Gilles Bissonnette, ACLU-NH Legal Director


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Gilles has been with the ACLU of New Hampshire since 2013.  While at the ACLU-NH, Gilles has testified before the New Hampshire legislature on over one hundred bills impacting civil liberties.  He has also achieved significant litgation victories, including in the following cases:


  • Saucedo v. State of New Hampshire, No. 17-cv-183-LM, 2018 U.S. Dist. Lexis 136895 (D.N.H. Aug. 14, 2018) (striking down, on procedural due process grounds, a New Hampshire law that invalidated the absentee ballots of hundreds of voters, many of whom are disabled, based on signature comparisons without notice or an opportunity to cure).
  • Guare  v. State of New Hampshire, 167 N.H. 658 (2015) (striking down voter registration form language that would impose a chilling effect on the right to vote of those domiciled in New Hampshire).


  • Rideout v. State of New Hampshire, 123 F. Supp. 3d 218 (D.N.H. 2015), aff'd, 838 F.3d 65 (1st Cir. 2016), cert denied, 137 S. Ct. 1435 (2017) (striking down New Hampshire law banning online "ballot selfies" on grounds that it violates the First Amendment).
  • Valentin v. City of Manchester,  No. 15-cv-00235-PB (D.N.H.) (secured $275,000 settlement in lawsuit addressing the First Amendment right to record the police where ACLU-NH client was arrested for audio recording a conversation with two Manchester police department officers while in a public place and while the officers were performing their official duties).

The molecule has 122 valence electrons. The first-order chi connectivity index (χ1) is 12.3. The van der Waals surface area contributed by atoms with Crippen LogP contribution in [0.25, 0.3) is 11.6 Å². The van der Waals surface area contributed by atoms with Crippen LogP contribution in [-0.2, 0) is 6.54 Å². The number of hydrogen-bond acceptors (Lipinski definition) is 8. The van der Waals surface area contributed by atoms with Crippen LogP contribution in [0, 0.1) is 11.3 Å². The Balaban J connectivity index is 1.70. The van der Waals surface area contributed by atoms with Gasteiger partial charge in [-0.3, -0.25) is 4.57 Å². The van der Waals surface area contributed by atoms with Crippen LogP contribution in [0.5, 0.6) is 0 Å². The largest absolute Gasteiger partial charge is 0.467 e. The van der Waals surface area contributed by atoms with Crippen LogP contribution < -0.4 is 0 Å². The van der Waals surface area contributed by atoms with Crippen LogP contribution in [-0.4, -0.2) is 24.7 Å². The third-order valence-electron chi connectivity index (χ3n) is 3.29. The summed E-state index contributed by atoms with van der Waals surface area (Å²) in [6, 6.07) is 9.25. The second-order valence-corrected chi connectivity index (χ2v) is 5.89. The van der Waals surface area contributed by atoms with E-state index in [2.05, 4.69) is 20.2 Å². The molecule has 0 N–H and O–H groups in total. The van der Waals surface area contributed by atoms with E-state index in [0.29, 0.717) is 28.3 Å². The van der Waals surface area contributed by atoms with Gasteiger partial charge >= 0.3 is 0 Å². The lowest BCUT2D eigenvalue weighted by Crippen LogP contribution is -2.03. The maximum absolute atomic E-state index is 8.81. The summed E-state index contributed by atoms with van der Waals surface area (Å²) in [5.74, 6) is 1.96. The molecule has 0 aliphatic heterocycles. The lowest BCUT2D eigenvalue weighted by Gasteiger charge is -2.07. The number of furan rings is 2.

• State of New Hampshire v. Andersen, No. 218-2018-cr-00241 (N.H. Super. Ct., Rockingham Cty. Aug. 31, 2018) (vacating "gag order" that barred disclosure of police reports because the order was "sweeping" and "violate[d] the First Amendment to the United States Constitution and Part I, Article 22 of the New Hampshire Constitution").
  • State of New Hampshire v. Bonacorsi, Nos. 218-2014-CR-01357, 218-2015-CR-8682016, N.H. Super. LEXIS 22 (N.H. Super. Ct., Rockingham Cty. May 18, 2016) (narrowing and striking down portions of online identifier statute on First Amendment grounds).
  • State of New Hampshire v. Clay, No. 450-2015-cr-00414 (N.H. 4th Cir., Dist. Div., Laconia June 9, 2015) (securing dismissal of disorderly conduct charge on First Amendment grounds where client was arrested during a public meeting simply for engaging in political, non-disruptive speech on matters of public concern).
  • Clay v. Town of Alton, No. 15-cv-00279-JL (D.N.H.) (secured $42,500 settlement in lawsuit where, in violation of the First Amendment, client was arrested during a public meeting simply for engaging in political, non-disruptive speech on matters of public concern).
  • Albert v. City of Manchester (secured $17,500 settlement in a case where client was wrongly arrested for recording in public).